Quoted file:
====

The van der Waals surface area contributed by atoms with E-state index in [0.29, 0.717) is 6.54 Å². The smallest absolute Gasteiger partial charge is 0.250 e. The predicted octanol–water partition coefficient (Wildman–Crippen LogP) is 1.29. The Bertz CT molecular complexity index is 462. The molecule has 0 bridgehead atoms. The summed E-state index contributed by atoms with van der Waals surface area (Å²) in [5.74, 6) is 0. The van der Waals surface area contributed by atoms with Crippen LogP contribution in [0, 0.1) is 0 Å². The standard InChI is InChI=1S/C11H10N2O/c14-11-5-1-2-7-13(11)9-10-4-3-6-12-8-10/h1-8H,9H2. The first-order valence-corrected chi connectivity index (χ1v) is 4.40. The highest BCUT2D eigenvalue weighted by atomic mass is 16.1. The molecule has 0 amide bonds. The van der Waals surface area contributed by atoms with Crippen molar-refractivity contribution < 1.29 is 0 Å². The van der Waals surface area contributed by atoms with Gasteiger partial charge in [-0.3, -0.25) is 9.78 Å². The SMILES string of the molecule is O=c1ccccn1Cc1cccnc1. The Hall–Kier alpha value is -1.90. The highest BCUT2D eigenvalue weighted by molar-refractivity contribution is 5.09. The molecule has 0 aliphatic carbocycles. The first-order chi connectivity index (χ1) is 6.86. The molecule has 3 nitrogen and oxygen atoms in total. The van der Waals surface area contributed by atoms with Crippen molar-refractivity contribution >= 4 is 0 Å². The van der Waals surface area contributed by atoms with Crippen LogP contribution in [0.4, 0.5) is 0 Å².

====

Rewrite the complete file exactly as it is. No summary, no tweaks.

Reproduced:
The van der Waals surface area contributed by atoms with E-state index in [0.29, 0.717) is 6.54 Å². The smallest absolute Gasteiger partial charge is 0.250 e. The predicted octanol–water partition coefficient (Wildman–Crippen LogP) is 1.29. The Bertz CT molecular complexity index is 462. The molecule has 0 bridgehead atoms. The summed E-state index contributed by atoms with van der Waals surface area (Å²) in [5.74, 6) is 0. The van der Waals surface area contributed by atoms with Crippen LogP contribution in [0, 0.1) is 0 Å². The standard InChI is InChI=1S/C11H10N2O/c14-11-5-1-2-7-13(11)9-10-4-3-6-12-8-10/h1-8H,9H2. The first-order valence-corrected chi connectivity index (χ1v) is 4.40. The highest BCUT2D eigenvalue weighted by atomic mass is 16.1. The molecule has 0 amide bonds. The van der Waals surface area contributed by atoms with Crippen molar-refractivity contribution < 1.29 is 0 Å². The van der Waals surface area contributed by atoms with Gasteiger partial charge in [-0.3, -0.25) is 9.78 Å². The SMILES string of the molecule is O=c1ccccn1Cc1cccnc1. The Hall–Kier alpha value is -1.90. The highest BCUT2D eigenvalue weighted by molar-refractivity contribution is 5.09. The molecule has 0 aliphatic carbocycles. The first-order chi connectivity index (χ1) is 6.86. The molecule has 3 nitrogen and oxygen atoms in total. The van der Waals surface area contributed by atoms with Crippen molar-refractivity contribution >= 4 is 0 Å². The van der Waals surface area contributed by atoms with Crippen LogP contribution in [0.4, 0.5) is 0 Å².